Paphiopedilums are often called ‘slipper orchids’ because of their unique pouch. They are easily grown as houseplants and their care is very similar to african violets.
Paphs generally enjoy the same temperatures that we do in the home; ideally, 16℃ at night and 25–30℃ during the day, however plants can stand temperatures from 4℃ to the 35℃ for short periods. Protect plants during cold temperatures by avoiding moisture on leaves or in the crowns and in summer from burning from the sun.
Paphs belong to the ‘low’ light group of orchids. You can tell by the leaves if the plant is getting too much light. A reddish tinge on the edges means you need to provide more shade for your plant. If your Paph does not re-bloom, it may not be getting enough light.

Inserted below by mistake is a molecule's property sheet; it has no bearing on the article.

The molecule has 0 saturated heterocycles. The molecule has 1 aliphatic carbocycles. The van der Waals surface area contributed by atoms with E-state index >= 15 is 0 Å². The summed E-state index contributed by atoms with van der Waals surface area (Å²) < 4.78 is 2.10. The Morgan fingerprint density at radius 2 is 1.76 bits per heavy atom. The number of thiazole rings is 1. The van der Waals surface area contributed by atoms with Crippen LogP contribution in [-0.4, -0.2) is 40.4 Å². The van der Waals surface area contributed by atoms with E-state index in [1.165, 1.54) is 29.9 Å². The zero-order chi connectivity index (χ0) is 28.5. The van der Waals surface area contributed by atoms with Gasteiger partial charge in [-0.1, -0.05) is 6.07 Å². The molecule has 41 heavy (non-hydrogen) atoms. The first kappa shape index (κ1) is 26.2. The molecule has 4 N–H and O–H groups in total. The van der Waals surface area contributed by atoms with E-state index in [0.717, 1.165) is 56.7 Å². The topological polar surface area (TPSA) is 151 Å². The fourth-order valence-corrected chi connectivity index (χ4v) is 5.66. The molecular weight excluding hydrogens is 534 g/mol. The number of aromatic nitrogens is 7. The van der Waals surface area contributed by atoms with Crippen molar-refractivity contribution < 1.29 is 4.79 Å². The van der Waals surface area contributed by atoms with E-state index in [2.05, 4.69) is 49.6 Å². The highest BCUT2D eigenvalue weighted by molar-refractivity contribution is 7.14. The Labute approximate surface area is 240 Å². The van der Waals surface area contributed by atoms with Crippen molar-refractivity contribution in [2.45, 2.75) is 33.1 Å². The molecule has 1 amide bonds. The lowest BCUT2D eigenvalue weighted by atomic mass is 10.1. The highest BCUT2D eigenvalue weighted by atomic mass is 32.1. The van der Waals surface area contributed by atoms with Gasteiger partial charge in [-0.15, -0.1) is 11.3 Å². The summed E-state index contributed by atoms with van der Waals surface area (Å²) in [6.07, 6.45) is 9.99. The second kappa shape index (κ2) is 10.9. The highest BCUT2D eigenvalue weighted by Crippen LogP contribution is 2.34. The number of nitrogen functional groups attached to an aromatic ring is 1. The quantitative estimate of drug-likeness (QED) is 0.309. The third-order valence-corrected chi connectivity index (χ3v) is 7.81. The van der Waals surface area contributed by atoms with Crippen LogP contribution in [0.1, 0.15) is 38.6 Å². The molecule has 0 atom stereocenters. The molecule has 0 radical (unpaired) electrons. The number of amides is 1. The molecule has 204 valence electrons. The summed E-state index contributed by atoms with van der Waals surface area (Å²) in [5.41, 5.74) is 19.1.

The growing media should be free draining whilst retentive of moisture. Some grow in fairly fine bark, some grow in sphagnum moss. Either way care should be taken to see that whilst even moisture is retained (Paphs do NOT have pseudobulbs) they are not so wet that roots tend to rot.
How often you water will depend on whether your plant is potted in bark or a sphagnum moss mix and the amount of light and heat. Paphs need more frequent watering than some other orchids because they have no pseudobulbs to store water. Bark retains less water so will require more frequent watering.
Any balanced orchid fertiliser (look at the numbers on the container, 20-20-20, etc.) can be used to fertilise your orchid. Weakly (half strength), weekly works well. Once a month use clear water to flush any accumulated salts from the potting mix.